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An Acoustic Surveillance Trap for Male Mosquitoes

Laura Harrington of Cornell University in the U.S. will test whether acoustic signals in traps can attract specific disease-causing species of mosquitoes, particularly males, to aid control efforts. Traps usually use chemicals to mostly attract female mosquitoes searching for a blood meal. Mosquitoes are very sensitive to sounds, and males likely use them to identify mates. They will first test different frequencies and magnitudes of sounds representing wing beats from Aedes aegypti females, which transmit dengue fever, for their ability to elicit a physiological response in males. Selected sounds will then be tested and optimized using large field cages. They will also build field-ready solar- or battery-powered traps that can be remotely controlled by a cell phone app to alter the sound depending on time of day or species of mosquito being targeted.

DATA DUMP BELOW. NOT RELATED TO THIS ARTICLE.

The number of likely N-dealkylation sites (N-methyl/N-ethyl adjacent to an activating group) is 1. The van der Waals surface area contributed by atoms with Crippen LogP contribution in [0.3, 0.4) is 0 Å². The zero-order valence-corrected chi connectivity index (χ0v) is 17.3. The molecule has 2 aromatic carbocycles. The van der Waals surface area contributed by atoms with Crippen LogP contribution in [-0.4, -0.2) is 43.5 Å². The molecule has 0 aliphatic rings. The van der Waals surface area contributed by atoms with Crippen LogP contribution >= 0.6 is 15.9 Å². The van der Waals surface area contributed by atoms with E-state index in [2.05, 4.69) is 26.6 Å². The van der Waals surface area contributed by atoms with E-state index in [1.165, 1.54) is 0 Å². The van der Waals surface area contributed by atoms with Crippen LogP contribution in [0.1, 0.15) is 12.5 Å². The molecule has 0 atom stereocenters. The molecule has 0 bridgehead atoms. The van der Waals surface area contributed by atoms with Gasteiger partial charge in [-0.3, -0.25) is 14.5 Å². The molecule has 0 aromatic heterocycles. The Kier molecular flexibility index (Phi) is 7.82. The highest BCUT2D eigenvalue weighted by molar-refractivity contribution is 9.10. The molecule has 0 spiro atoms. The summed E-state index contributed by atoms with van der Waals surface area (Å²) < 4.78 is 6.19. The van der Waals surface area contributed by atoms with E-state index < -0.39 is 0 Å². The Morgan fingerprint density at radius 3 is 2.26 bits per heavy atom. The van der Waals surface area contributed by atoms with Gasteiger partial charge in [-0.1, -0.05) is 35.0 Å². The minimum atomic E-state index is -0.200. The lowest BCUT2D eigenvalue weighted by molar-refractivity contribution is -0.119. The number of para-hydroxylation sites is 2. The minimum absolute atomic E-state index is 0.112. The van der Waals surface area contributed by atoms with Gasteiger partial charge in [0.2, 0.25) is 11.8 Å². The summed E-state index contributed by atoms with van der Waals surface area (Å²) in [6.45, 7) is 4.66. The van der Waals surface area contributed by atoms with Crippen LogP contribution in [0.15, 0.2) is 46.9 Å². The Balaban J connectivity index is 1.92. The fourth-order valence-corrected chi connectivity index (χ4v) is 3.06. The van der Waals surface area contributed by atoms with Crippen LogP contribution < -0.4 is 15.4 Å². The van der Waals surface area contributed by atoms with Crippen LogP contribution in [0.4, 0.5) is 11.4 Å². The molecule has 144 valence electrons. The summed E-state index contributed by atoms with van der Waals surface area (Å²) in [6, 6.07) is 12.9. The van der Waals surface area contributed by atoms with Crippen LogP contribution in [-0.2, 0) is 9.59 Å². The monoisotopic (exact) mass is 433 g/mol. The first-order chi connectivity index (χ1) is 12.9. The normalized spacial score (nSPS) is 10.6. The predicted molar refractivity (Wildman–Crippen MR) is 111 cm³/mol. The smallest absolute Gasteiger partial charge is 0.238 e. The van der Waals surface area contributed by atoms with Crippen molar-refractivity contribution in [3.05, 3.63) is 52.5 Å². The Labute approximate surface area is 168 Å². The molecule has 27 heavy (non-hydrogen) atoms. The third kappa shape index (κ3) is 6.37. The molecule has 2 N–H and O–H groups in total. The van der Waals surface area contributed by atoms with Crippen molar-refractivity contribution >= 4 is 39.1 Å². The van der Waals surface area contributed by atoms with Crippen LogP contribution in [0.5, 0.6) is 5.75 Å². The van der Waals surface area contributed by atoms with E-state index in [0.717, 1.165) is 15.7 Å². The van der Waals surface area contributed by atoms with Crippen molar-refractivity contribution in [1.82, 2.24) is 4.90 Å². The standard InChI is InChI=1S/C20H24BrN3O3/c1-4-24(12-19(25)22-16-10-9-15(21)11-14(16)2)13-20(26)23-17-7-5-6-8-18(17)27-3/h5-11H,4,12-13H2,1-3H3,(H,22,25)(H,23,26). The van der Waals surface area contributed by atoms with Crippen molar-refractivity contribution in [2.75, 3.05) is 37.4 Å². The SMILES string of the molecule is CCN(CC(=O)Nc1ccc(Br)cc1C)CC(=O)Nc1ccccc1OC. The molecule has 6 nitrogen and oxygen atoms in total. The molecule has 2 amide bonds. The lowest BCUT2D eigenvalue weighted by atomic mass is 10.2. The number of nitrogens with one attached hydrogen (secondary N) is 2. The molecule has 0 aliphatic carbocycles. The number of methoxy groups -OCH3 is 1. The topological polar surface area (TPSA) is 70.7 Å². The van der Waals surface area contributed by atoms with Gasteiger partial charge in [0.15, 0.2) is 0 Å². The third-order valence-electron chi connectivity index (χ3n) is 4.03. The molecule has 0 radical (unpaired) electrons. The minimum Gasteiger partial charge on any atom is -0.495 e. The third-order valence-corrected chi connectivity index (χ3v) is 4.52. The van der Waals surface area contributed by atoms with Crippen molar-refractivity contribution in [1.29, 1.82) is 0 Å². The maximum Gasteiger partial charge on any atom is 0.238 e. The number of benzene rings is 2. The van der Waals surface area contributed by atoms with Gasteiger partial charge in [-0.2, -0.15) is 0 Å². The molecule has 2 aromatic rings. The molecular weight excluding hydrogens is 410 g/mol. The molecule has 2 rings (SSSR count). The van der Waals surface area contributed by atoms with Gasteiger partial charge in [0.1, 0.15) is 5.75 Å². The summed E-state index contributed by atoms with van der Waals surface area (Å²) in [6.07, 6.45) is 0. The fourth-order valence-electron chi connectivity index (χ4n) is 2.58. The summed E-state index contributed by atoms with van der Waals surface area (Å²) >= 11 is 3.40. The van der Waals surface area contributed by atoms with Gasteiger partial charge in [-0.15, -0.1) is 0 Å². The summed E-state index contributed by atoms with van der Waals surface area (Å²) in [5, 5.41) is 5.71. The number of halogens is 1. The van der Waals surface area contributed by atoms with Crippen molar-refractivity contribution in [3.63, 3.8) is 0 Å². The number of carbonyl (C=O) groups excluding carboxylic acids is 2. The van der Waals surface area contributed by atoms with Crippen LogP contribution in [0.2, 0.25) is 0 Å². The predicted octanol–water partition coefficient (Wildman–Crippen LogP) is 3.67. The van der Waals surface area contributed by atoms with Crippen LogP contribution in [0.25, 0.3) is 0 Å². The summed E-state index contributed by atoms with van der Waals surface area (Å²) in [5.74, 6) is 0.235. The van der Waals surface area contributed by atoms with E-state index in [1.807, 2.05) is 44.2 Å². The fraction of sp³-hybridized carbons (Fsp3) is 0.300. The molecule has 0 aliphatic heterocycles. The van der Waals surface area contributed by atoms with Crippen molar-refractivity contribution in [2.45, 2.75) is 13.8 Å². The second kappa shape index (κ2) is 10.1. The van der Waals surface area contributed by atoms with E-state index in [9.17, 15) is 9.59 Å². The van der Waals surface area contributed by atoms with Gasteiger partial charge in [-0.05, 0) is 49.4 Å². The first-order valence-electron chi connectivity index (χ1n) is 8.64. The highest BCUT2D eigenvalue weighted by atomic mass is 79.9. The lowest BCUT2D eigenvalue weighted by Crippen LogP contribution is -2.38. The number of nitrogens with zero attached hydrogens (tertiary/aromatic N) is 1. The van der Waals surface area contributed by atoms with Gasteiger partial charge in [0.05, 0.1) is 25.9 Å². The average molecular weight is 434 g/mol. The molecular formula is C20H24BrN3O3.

More information about Surveillance Tools, Diagnostics and an Artificial Diet to Support New Approaches to Vector Control (Round 14)

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